A Theory of the Nominal Character of Stock Securities
Bernard Dumas and Marcel Savioz
Review of Finance, Volume 27, Issue 5, September 2023, Pages 1615–1657, https://doi.org/10.1093/rof/rfac071
One would expect that stocks are perfect hedges against inflation because stocks are backed by physical assets. Stocks are claims to payouts that supposedly keep up with inflation. Many empirical studies show that stocks are much less than one-for-one hedges against inflation. Statistically speaking, they have a nominal character. As far as we know, no theoretical explanation has been offered of this surprising empirical finding
We construct recursive solutions for, and study the properties of the dynamic equilibrium of an economy with three types of agents: (i) household/investors who supply labor with a finite elasticity, consume a large variety of goods that are not perfect substitutes and trade government bonds; (ii) firms that produce those varieties of goods, receive productivity shocks and set prices in a Calvo manner; (iii) a government that collects an income-driven fiscal surplus and acts mechanically, buying and selling bonds in accordance with a Taylor policy rule based on expected inflation.
Our explanation is based on the cases in which productivity shocks are the drivers of both stock returns and inflation. Productivity as a third (exogenous) variable moves the two endogenous ones, as in the “proxy” hypothesis of Fama, 1981. The mechanism is fiscal in nature. Since the process for the level of productivity is very persistent, when a positive productivity shock occurs, the future real revenues of the government are increased. Comparing the present discounted real value of the future primary surpluses to the contractually nominal public debt, the positive productivity shock produces a price level that is lower than conditionally expected, i.e. a lower inflation. Meanwhile, the real rate of return on stocks is higher than expected. The nominal rate of return, which compounds the real return with inflation, is approximately as expected: it does not respond to the lower inflation.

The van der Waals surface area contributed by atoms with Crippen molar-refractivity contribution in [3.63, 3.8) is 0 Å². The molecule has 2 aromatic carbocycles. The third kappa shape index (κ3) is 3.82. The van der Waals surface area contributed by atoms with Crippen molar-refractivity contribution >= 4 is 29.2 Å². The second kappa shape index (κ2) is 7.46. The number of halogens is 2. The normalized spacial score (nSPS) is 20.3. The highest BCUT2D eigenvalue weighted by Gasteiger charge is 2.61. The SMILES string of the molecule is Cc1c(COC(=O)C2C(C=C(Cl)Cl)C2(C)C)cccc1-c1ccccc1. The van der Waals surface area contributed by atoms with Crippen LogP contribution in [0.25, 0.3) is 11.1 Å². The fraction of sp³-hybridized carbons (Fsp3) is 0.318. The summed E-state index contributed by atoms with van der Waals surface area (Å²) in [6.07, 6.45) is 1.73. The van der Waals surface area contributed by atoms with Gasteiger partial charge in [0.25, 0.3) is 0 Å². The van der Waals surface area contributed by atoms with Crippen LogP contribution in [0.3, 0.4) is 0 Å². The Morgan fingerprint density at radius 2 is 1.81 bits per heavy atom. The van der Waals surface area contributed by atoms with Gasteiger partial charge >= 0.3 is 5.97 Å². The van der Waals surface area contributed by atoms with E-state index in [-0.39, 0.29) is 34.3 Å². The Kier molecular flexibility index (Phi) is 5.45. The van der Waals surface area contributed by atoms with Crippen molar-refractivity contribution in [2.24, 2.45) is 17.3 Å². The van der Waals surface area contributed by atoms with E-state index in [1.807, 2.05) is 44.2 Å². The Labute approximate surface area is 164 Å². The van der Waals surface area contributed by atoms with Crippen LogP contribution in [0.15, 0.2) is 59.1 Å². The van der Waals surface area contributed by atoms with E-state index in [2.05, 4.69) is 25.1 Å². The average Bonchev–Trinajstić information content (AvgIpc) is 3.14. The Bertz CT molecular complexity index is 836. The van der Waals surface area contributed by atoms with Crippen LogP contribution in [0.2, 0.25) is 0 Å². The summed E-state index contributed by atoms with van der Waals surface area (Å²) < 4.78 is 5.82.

We extend the mechanism to several periods to account for the empirical evidence produced by Boudoukh and Richardson, 1993, who showed that the slope of the relation between nominal stock returns and inflation is higher over a five-year holding period than over a one-year holding period. We simulate our mechanism over many periods. In the plane of inflation vs. nominal stock returns, we obtain a highly organized cloud of points (see Figure): it is organized into rays of positive slope, positioned in such a way that the slope over the entire cloud is exactly as observed by Boudoukh and Richardson.
Introducing money balances only shows that the reasoning can be easily generalized by considering that money balances are also government debt when the government is consolidated with the central bank. One difference is the zero lower bound created by households’ holding of money balances. The simulation results are basically unchanged.
Finally, we consider long-term bonds and find that their rate of return reacts more strongly to inflation than do the rates of return of stocks, in line with what Katz, Lustig and Nielsen, 2017 found in international data.